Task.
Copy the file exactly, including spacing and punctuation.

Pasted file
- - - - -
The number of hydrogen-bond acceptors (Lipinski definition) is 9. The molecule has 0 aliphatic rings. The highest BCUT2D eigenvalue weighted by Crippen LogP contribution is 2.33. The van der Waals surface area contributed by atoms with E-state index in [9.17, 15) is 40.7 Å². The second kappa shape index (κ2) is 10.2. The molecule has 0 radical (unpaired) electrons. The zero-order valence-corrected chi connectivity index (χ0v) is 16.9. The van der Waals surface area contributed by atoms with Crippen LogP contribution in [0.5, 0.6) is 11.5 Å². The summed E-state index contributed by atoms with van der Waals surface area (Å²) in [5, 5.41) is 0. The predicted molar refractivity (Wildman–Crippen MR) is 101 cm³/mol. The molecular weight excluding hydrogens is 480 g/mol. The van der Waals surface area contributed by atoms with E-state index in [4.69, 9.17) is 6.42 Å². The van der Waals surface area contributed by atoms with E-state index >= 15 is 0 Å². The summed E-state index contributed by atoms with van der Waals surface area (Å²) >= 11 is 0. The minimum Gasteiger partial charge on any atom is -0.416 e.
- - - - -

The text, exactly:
The number of hydrogen-bond acceptors (Lipinski definition) is 9. The molecule has 0 aliphatic rings. The highest BCUT2D eigenvalue weighted by Crippen LogP contribution is 2.33. The van der Waals surface area contributed by atoms with E-state index in [9.17, 15) is 40.7 Å². The second kappa shape index (κ2) is 10.2. The molecule has 0 radical (unpaired) electrons. The zero-order valence-corrected chi connectivity index (χ0v) is 16.9. The van der Waals surface area contributed by atoms with Crippen LogP contribution in [0.5, 0.6) is 11.5 Å². The summed E-state index contributed by atoms with van der Waals surface area (Å²) in [5, 5.41) is 0. The predicted molar refractivity (Wildman–Crippen MR) is 101 cm³/mol. The molecular weight excluding hydrogens is 480 g/mol. The van der Waals surface area contributed by atoms with E-state index in [4.69, 9.17) is 6.42 Å². The van der Waals surface area contributed by atoms with E-state index >= 15 is 0 Å². The summed E-state index contributed by atoms with van der Waals surface area (Å²) >= 11 is 0. The minimum Gasteiger partial charge on any atom is -0.416 e.